AT&T’s robocall-blocking expansion won’t block spam calls unless you pay extra

AT&T’s robocall-blocking expansion won’t block spam calls unless you pay extra

Enlarge / AT&T’s Call Protect and Mobile Security apps for Android. (credit: AT&T)

AT&T yesterday said it will add “automatic fraud blocking and suspected spam-call alerts” to mobile phone lines for no added cost, but the carrier still imposes limits on blocking of spam calls unless customers pay extra.

“New AT&T Mobility consumer lines will come with the anti-robocall service. Millions of existing AT&T customers also will have it automatically added to their accounts over the coming months,” AT&T’s announcement said.

Despite the change, customers will still have to manually add undesired phone numbers to block lists or pay $4 a month to send all suspected spam calls to voicemail. That’s because this is little more than an expansion of AT&T’s Call Protect service, which has a basic free tier and a paid tier with automatic blocking of spam calls.

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AT&T is Adding Automatic Fraud Call Blocking to Customers Accounts

AT&T is Adding Automatic Fraud Call Blocking to Customers Accounts


AT&T announced today that they plan to add automatic fraud call blocking and suspected spam-call alerts to their customers’ accounts.

New AT&T customers will have the feature automatically added to their new accounts, while “millions” of current customers will be notified of the addition “over the coming months.” If anyone wants to add the feature right away, they can go ahead and install the AT&T Call Protect app or add the feature manually through their accounts to get the benefits.

Because of a ruling by the FCC, AT&T can now provide call-blocking tools on an opt-out basis. In other words, they have been given the go-ahead to add robocall blocking services to your account, so if you don’t want them, you’ll have to turn them off in the near future.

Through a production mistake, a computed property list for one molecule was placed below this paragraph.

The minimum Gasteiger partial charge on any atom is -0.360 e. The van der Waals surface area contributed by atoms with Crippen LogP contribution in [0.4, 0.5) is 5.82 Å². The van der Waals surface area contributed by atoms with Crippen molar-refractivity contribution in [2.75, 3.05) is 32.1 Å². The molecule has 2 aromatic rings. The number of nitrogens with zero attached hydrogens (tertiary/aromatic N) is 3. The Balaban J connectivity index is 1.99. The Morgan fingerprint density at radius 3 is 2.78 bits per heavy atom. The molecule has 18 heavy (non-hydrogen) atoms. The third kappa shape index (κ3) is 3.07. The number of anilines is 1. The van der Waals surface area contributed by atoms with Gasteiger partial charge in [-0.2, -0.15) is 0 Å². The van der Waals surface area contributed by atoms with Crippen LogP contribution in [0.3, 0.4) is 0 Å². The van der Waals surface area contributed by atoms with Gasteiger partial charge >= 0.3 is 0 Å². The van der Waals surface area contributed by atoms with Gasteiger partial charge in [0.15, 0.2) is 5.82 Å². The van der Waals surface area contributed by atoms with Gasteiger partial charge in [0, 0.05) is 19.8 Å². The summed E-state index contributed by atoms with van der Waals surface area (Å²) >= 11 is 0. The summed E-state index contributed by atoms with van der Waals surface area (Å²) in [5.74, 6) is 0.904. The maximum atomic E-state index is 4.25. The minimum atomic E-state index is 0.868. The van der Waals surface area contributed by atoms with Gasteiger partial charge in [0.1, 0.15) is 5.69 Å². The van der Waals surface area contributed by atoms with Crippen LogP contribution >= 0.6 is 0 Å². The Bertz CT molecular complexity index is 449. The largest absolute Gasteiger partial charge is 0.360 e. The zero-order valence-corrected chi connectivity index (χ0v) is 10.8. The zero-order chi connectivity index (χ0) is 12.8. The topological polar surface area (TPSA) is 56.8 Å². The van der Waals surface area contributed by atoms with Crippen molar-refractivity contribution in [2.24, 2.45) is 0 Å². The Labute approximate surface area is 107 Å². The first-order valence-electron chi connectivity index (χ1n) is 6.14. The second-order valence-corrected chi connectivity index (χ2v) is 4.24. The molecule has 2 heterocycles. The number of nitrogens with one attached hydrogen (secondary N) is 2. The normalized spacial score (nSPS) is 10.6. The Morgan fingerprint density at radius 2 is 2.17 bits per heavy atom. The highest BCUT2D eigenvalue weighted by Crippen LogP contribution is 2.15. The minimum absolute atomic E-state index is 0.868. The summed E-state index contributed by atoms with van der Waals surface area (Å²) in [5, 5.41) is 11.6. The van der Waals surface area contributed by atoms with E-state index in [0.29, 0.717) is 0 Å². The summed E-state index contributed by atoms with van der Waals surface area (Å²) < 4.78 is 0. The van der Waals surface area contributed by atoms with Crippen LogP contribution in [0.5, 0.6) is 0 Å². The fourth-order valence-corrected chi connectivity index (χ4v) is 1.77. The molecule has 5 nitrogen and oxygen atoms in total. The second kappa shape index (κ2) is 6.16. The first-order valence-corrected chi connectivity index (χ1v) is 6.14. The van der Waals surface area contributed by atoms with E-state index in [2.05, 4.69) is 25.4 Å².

We aren’t typically fans of opt-out services from wireless carriers, but robocall blocking is something we all need in our … Read the rest

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Phone companies can block robocalls by default starting today, FCC says

Phone companies can block robocalls by default starting today, FCC says

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The Federal Communications Commission today voted to let phone companies block robocalls by default even when consumers have not opted in to robocall-blocking services.

The FCC said it “approved a Declaratory Ruling to affirm that voice service providers may, as the default, block unwanted calls based on reasonable call analytics, as long as their customers are informed and have the opportunity to opt out of the blocking.”

Phone providers already block robocalls on an opt-in basis, sometimes charging consumers for the blocking services. FCC Chairman Ajit Pai says the commission’s rules were vague as to whether robocall blocking is legal on an opt-out basis but that today’s ruling will fix that problem.

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Ajit Pai’s robocall plan lets carriers charge for new call-blocking tools

Ajit Pai’s robocall plan lets carriers charge for new call-blocking tools

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Federal Communications Commission Chairman Ajit Pai is calling on carriers to block robocalls by default without waiting for consumers to opt in to call-blocking services. But he hasn’t proposed making this a requirement and is leaving it up to carriers to decide whether to charge for such services.

To encourage carriers, Pai is proposing rule changes making it clear that carriers are allowed to block calls by default. Call blocking by default isn’t explicitly outlawed by the FCC, but Pai’s announcement today said that “many voice providers have held off developing and deploying call-blocking tools by default because of uncertainty about whether these tools are legal under the FCC’s rules.”

In a call with reporters this morning, Pai said the uncertainty stems from a 2015 FCC order in which “the FCC suggested that its rules and regulations would not prohibit call-blocking services to

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